It is RIC and its sister public institutions that have been the wellsprings of upward mobility for hard-working students from working-class backgrounds. Since your college’s earliest days as a 19th century teachers’ college, RIC has forged the modern Rhode Island by being a fulcrum of assimilation for generations of immigrants.

RIC’s story is the American story and, particularly, the Rhode Island story. Listen to the surnames of the first class of students in 1854:  Adams, Buckley, Brown, Clark, Cleveland, Lippitt, Winship, Wescott, Gardiner.

After the Civil War, things change. By 1880, the graduates are named Kelly, McEntee, McCloskey, McGuigan and Quinn. In the 1920s, the ethnic waltz takes another movement, as graduates named Goldman, Waldman, Rottenberg, Cabral, Faiola, Langevin,  Laflamme and Lombardi earn their degrees.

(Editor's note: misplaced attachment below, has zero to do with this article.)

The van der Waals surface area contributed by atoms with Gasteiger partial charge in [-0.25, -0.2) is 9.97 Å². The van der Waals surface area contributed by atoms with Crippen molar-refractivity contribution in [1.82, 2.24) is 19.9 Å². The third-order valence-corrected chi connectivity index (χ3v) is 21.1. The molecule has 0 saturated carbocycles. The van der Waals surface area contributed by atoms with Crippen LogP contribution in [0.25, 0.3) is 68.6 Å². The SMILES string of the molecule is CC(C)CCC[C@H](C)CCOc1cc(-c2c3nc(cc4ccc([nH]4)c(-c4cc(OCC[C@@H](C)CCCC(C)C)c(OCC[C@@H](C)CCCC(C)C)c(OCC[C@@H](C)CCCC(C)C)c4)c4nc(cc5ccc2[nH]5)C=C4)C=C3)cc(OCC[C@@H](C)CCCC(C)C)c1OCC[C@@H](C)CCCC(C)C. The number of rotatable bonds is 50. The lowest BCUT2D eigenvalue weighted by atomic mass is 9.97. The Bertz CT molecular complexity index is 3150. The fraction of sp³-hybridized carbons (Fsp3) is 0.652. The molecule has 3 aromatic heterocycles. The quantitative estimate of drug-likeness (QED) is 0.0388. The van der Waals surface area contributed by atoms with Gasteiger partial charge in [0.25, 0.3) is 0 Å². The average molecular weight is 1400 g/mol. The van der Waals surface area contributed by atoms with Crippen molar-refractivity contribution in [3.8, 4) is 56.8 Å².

In the 1950s, the student surnames evolve again, as Almeida and  Mederios join the skein of Delucas, Bisbanos, Milkuskis and Sarkesians graduating.

Today’s graduates include Ortiz, Lopez, Maia, Mao, Patel, Ram, a Sanchez and Lopes. Sixty-five percent of you are first-generation college graduates. This is a source of pride for all Rhode Islanders.

As Victor Profughi, emeritus professor of political science, says, "RIC is a mirror that has long reflected the changing demographics of Rhode Island."